Early adopter Kevin Bauer shares his experience moving Life Sciences into BYU Websites.
As of this writing we’ve moved 32 sites to Brightspot, with about 70 more that we’re looking at moving (though I’m hoping to get approval to shut off a few of those).
Our experience with the migration has been mostly positive. At the beginning of the process PerfectSense did a content audit of our college and department sites and came back with several suggestions to improve the user experience on our sites. I kind of gave them free rein to implement those changes as they migrated the content for us, and while some of the departments balked and pushed back at some of the changes we wound up keeping a lot of them. Overall I think we’re very happy with the UI and UX on our college and department pages. It was also nice having PerfectSense help with the initial migration.
On July 31
st PerfectSense published the sites for the
College of Life Sciences, its seven academic departments, and the
Bean Life Science Museum. If I had it to do again, I probably wouldn’t launch all the sites at once, but it did force a response from departments who’d been non-responsive or ambivalent about the proposed changes until then.
Out of curiosity I had one of my students use GTMetrix.com to measure the performance of the old sites vs. the new ones on Brightspot. Across the board the Brightspot sites were about 3x faster and receiving ‘A’ grades in almost every category. While this is partly an indictment of the old sites, it demonstrates that Brightspot is heavily optimized out of the box. All these performance improvements came without my having to do anything to enable them. (See the performance scores for Microbiology & Molecular Biology below).
Since the initial launch we’ve been in the process of migrating faculty and lab websites. These sites are usually much smaller and can be done in a day or two by one of my students. We’ve also had help from Nate’s team on a few websites, so we’ve been steadily working through that list. During that time I’ve been able to get really familiar with Brightspot and everything it can do, and overall it feels like a powerful tool that does a good job of insulating the user from needing to understand the underlying HTML and CSS, but has hooks that a user with developer experience can use if needed.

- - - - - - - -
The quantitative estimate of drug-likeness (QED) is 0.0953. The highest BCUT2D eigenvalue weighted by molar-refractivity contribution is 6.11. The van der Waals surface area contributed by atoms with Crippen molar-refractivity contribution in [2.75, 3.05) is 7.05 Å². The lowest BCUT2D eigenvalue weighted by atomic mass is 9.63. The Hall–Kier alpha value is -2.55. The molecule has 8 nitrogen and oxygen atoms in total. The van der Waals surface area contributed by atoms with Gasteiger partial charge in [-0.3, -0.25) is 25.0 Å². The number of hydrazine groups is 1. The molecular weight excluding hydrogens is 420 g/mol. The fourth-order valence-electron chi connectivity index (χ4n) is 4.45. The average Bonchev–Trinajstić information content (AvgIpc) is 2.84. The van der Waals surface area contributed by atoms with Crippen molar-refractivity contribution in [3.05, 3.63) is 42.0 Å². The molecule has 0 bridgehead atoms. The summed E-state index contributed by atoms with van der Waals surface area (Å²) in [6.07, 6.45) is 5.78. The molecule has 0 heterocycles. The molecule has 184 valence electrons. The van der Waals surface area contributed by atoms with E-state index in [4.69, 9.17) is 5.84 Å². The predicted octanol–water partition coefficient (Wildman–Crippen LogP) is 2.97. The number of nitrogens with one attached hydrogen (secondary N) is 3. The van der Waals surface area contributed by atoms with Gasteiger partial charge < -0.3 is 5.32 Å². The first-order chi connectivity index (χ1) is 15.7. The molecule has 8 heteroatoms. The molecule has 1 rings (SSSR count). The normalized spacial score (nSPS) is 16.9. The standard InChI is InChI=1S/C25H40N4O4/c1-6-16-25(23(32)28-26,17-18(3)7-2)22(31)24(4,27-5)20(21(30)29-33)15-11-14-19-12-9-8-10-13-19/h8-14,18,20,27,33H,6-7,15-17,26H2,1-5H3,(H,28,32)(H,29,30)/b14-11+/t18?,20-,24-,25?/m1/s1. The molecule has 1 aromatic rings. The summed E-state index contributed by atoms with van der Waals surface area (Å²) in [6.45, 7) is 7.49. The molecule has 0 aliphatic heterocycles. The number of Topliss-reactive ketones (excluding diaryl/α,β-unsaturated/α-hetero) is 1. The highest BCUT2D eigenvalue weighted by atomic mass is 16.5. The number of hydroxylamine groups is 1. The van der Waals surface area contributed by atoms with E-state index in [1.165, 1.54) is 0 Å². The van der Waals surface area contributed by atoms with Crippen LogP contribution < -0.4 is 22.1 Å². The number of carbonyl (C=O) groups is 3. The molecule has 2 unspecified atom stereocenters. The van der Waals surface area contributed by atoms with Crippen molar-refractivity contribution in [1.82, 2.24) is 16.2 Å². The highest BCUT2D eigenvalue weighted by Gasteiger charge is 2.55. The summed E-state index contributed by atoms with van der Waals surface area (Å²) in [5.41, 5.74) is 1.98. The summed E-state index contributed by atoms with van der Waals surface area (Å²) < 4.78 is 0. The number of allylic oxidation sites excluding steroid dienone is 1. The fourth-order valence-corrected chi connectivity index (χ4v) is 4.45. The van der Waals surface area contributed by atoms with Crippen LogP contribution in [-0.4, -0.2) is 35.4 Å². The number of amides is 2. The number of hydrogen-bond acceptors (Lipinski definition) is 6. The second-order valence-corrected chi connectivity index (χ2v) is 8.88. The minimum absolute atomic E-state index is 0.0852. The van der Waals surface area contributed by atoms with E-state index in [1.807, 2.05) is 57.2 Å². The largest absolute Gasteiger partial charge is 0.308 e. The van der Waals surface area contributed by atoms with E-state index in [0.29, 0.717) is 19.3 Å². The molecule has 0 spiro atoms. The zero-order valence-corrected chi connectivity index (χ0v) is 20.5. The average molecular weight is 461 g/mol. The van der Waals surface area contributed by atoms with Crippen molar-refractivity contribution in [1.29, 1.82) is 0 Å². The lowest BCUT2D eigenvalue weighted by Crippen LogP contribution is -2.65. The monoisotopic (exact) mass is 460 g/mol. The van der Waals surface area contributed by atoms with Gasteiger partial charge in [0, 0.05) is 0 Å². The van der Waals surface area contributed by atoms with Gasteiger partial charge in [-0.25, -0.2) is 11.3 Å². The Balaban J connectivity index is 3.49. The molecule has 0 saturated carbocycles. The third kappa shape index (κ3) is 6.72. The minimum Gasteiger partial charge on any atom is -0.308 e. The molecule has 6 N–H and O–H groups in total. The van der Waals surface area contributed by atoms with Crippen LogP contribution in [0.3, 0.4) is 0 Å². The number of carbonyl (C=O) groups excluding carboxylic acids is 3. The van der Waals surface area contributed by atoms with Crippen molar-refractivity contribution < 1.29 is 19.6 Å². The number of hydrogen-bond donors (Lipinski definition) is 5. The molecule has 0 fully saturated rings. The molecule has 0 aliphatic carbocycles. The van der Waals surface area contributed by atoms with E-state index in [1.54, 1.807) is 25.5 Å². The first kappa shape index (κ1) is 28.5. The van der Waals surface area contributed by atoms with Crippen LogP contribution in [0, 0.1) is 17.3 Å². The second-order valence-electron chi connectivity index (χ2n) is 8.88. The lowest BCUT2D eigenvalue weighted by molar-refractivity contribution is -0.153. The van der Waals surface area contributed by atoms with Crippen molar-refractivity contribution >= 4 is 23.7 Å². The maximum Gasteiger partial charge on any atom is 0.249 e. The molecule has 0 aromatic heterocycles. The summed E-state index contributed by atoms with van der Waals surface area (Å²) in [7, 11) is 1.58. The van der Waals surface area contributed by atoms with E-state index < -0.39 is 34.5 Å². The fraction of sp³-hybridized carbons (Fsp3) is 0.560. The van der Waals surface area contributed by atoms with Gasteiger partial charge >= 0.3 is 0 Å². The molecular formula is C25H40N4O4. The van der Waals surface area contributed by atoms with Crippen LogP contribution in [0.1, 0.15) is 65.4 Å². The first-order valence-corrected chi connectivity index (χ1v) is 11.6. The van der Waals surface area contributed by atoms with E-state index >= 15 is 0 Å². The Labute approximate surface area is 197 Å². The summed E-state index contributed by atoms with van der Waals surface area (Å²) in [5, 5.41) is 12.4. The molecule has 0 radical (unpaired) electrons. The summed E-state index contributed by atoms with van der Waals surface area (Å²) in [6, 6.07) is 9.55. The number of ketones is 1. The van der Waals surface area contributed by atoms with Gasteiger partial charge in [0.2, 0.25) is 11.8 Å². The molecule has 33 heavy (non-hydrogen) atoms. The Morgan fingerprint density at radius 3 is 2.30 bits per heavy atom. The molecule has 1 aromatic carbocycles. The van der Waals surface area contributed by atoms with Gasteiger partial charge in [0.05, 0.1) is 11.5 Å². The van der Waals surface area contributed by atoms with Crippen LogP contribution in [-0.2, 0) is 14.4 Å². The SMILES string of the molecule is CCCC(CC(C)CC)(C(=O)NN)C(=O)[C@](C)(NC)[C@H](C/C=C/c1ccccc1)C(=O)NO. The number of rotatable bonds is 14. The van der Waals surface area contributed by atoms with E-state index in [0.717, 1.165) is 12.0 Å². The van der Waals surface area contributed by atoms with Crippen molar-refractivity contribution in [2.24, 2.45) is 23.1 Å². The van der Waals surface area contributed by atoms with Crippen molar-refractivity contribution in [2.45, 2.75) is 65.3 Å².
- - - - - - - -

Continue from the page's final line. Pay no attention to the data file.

With a few small exceptions working with images and files has been fantastic – it’s really nice to be able to upload a full-resolution image and let Brightspot handle the resizing/cropping/compressing. This saves us a bunch of time.
Not having to host and maintain the infrastructure for all these sites is a big burden lifted off of my shoulders.
I also really like the way shared images and modules work – being able to share code across multiple pages and only have to update in one place is intuitive and powerful. I also like that for every page, image, attachment, or other piece of content we can see a history of all the changes and a list of every place it’s referenced. I’ve used both of those features heavily.
Working with Lists in Brightspot has also been really nice – I love being able to change the list template on the fly as needed and see it update in the preview pane instantly.
Not having to host and maintain the infrastructure for all these sites is a big burden lifted off of my shoulders. I no longer have to worry about maintaining the servers, upgrading the software, backups, CAS integration, etc. Once the migration is finished, we anticipate being able to shut down 6 server VMs in our data center.
I’ll also put in a plug for the Brightspot User Group meetings – I’d consider myself a Brightspot “power user” but every time I’ve gone to a meeting I’ve learned something new.
Page Performance Scores for Micribiology & Molecular Biology as measured by GTMetrix.
Scores on the left show performance after the department site moved intoBrightSpot while scores on the right reflect the website prior to migration.